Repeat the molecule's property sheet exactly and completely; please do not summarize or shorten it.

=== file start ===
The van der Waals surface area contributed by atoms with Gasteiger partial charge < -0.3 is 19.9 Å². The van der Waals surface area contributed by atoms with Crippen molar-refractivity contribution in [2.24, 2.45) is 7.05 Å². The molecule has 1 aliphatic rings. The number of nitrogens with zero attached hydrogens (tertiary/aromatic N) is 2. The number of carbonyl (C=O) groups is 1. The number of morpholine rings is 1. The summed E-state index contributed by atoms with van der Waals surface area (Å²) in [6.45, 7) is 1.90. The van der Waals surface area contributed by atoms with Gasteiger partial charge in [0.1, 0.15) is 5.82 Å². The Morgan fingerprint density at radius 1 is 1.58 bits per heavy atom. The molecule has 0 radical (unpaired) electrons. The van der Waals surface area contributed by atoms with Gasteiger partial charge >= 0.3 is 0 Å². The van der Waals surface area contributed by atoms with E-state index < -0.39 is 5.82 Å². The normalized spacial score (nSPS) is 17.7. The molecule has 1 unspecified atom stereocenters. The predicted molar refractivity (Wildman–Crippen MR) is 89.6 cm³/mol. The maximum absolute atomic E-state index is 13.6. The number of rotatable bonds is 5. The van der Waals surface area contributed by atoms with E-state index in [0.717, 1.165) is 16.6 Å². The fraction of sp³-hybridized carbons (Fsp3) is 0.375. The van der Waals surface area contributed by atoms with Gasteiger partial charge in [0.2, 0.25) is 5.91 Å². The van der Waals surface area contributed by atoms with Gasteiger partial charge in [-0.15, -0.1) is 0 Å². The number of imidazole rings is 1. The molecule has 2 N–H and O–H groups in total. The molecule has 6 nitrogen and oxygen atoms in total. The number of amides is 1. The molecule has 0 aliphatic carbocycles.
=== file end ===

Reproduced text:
The van der Waals surface area contributed by atoms with Gasteiger partial charge < -0.3 is 19.9 Å². The van der Waals surface area contributed by atoms with Crippen molar-refractivity contribution in [2.24, 2.45) is 7.05 Å². The molecule has 1 aliphatic rings. The number of nitrogens with zero attached hydrogens (tertiary/aromatic N) is 2. The number of carbonyl (C=O) groups is 1. The number of morpholine rings is 1. The summed E-state index contributed by atoms with van der Waals surface area (Å²) in [6.45, 7) is 1.90. The van der Waals surface area contributed by atoms with Gasteiger partial charge in [0.1, 0.15) is 5.82 Å². The Morgan fingerprint density at radius 1 is 1.58 bits per heavy atom. The molecule has 0 radical (unpaired) electrons. The van der Waals surface area contributed by atoms with Gasteiger partial charge >= 0.3 is 0 Å². The van der Waals surface area contributed by atoms with E-state index < -0.39 is 5.82 Å². The normalized spacial score (nSPS) is 17.7. The molecule has 1 unspecified atom stereocenters. The predicted molar refractivity (Wildman–Crippen MR) is 89.6 cm³/mol. The maximum absolute atomic E-state index is 13.6. The number of rotatable bonds is 5. The van der Waals surface area contributed by atoms with E-state index in [0.717, 1.165) is 16.6 Å². The fraction of sp³-hybridized carbons (Fsp3) is 0.375. The van der Waals surface area contributed by atoms with Gasteiger partial charge in [0.2, 0.25) is 5.91 Å². The van der Waals surface area contributed by atoms with Gasteiger partial charge in [-0.15, -0.1) is 0 Å². The number of imidazole rings is 1. The molecule has 2 N–H and O–H groups in total. The molecule has 6 nitrogen and oxygen atoms in total. The number of amides is 1. The molecule has 0 aliphatic carbocycles.